The Metric system

Every day of our lives, we talk about the size of things. "How much does that rock weigh? How tall is that building? How much water is in the container? How long will it take? How cold is it?" When we answer those questions, we use units. In the United States we typically use the English system. We measure distance in terms of inches, feet, and miles. We measure weight using ounces, pounds, and tons. Volumes are measured using ounces, quarts, and gallons. When we talk about temperature, we use degrees Fahrenheit. But the English system is not the only set of units; there is also the metric system.

The metric system is used by most countries and by all scientists. It is based on a decimal system and is designed to be simple. Let’s look at the metric units for four basic quantities: time, temperature, mass, and distance.

Time - Seconds

The metric unit of time is the second, the same as the English system. That’s easy enough to remember. The second was originally defined as the 1/86,400 of a day. It’s about a heartbeat.

Temperature - degrees Celsius

The metric temperature unit is degrees Celsius, instead of degrees Fahrenheit. The Celsius temperature scale is based on water. Zero degrees Celsius (C) is the freezing point of water and 100 degrees is the boiling point of water. The graph below compares the two temperature scales.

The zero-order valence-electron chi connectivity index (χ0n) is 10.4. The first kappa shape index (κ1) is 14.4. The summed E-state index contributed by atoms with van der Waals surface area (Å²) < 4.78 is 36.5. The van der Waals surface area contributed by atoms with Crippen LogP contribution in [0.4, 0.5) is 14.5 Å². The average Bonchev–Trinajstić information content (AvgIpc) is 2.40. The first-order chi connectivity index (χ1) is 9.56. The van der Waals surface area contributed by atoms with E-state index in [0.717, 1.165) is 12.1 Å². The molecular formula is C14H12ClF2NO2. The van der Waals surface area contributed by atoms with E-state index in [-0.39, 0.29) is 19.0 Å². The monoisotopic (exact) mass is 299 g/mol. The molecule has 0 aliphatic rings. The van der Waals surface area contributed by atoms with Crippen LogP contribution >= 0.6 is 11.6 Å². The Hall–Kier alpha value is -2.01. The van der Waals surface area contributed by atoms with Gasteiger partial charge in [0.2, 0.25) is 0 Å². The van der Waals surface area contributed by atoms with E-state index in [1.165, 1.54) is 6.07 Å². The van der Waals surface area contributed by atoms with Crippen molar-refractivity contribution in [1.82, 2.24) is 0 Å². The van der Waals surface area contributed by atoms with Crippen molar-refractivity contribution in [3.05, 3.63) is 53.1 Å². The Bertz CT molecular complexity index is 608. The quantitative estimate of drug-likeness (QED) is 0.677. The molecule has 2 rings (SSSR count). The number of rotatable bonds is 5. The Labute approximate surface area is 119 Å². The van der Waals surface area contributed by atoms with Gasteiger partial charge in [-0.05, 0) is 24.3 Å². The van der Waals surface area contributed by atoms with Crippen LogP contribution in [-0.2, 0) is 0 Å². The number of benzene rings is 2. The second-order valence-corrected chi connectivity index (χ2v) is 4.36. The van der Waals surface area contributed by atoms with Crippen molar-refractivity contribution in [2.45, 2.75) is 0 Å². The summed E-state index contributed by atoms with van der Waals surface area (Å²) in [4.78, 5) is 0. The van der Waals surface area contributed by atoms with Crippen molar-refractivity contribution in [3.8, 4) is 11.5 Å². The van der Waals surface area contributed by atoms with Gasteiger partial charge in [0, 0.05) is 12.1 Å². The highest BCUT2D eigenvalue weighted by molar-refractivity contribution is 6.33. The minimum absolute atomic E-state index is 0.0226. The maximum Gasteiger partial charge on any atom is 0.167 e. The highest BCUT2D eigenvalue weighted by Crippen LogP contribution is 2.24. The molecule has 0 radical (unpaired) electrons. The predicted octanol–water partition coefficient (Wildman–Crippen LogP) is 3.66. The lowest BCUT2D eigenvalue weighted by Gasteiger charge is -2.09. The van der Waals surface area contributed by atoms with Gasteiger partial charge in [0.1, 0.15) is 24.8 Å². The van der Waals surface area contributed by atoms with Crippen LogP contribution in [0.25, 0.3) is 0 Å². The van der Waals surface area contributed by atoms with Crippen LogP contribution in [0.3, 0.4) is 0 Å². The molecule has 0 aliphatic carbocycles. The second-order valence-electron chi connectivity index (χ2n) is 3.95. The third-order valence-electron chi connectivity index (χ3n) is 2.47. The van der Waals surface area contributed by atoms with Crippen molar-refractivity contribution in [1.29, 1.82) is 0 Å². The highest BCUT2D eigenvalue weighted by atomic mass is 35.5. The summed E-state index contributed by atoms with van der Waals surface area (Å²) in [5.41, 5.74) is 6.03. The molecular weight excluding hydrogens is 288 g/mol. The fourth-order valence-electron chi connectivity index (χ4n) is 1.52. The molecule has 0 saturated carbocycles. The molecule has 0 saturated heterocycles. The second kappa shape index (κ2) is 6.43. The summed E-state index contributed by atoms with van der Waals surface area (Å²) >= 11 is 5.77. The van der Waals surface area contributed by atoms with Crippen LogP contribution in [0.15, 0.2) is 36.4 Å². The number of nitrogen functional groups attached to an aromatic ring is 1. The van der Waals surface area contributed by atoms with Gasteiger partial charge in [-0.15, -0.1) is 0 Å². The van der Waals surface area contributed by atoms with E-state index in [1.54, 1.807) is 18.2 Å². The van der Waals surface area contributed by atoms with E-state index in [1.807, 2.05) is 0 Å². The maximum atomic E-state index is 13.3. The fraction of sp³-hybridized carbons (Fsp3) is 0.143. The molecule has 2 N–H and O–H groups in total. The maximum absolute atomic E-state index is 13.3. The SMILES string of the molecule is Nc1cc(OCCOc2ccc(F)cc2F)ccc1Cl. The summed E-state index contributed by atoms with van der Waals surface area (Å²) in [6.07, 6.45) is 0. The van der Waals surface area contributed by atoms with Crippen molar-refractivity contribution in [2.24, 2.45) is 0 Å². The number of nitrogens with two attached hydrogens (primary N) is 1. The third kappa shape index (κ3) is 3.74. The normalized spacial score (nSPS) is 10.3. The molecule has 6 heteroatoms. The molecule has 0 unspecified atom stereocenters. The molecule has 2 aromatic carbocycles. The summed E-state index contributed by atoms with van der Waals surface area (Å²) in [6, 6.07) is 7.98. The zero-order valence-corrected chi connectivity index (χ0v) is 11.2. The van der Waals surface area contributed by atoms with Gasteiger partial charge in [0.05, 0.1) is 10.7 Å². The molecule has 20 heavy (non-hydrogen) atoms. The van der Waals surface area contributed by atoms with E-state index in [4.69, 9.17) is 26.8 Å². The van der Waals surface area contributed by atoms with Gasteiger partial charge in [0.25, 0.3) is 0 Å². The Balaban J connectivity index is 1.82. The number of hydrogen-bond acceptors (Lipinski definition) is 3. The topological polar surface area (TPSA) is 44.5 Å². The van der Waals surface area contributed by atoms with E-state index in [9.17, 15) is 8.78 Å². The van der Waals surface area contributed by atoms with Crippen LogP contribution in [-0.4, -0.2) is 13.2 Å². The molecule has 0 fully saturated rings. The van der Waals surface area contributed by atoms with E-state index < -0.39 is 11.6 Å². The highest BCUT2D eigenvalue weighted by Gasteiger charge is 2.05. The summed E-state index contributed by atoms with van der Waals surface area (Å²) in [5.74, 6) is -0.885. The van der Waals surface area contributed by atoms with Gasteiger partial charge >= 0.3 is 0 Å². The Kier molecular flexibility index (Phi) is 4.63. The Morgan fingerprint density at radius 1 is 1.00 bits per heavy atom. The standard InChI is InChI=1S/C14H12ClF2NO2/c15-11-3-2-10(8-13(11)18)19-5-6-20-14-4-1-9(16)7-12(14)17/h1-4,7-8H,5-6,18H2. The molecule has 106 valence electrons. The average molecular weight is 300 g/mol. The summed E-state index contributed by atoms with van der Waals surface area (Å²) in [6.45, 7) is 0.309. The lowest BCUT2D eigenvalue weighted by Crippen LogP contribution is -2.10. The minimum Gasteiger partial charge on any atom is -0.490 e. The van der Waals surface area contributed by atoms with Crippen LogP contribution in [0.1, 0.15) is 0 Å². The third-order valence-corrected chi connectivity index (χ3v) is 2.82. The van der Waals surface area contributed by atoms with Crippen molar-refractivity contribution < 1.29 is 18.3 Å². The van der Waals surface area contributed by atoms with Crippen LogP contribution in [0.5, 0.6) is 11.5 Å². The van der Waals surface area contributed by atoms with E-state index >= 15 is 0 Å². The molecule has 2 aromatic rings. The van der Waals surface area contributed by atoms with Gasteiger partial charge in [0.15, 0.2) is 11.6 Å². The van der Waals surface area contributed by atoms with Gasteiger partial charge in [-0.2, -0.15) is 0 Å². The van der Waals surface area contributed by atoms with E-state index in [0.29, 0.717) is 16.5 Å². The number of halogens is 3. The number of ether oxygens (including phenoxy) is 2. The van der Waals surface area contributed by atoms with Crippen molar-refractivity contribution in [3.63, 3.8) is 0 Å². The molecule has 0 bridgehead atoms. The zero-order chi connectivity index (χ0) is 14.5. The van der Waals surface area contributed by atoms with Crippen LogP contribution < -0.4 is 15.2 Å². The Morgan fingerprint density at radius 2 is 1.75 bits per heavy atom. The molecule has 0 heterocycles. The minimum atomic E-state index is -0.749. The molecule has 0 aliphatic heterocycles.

There are simple equations to convert between Celsius and Fahrenheit:
Celsius = 5/9 x Fahrenheit – 32
Fahrenheit = 9/5 x Celsius + 32

Distance - meters

The metric unit of distance is the meter. It is defined as the length of the path traveled by light in vacuum during a time interval of 1/299,792,458 of a second. Wow, that seems pretty complicated! Here's a simpler to think about the length of a meter: Take a big, giant step. That step was about a meter long. One meter is a little bit more than 3 feet. The graph below compares meters and feet.

In the English system, distance is measured in inches, feet, yards, and miles. There are 12 inches in a foot, 3 feet in a yard, and 1760 yards in a mile. That's hard to remember and hard to compute. As we said earlier, the metric system is decimal based, and units are all divisible by ten. Check out the metric length examples.

Metric length examples

1 millimeter = 1/1000 meter = thickness of a fingernail
1 centimeter = 10 millimeters = 1/100 m = thickness of a finger
1000 millimeters = 100 centimeters = 1 meter = 1 giant step
1000 meters = 1 kilometer = 2 1/2 times around a track = 0.6 miles

Mass - kilograms

The metric unit of mass is the kilogram. A kilogram is defined as the mass of one liter of water (a liter is the volume of a cube that's 0.1 m by 0.1 m by 0.1 m). A kilogram is equal to about 2.2 pounds. The prefix kilo means 1000, so kilogram means 1000 grams. A gram is pretty light, about the mass of a paperclip.

The metric system uses prefixes for different sizes of units. A few commonly used examples are

micro = 0.000001
milli = 0.001
centi = 0.01
kilo = 1000
mega = 1,000,000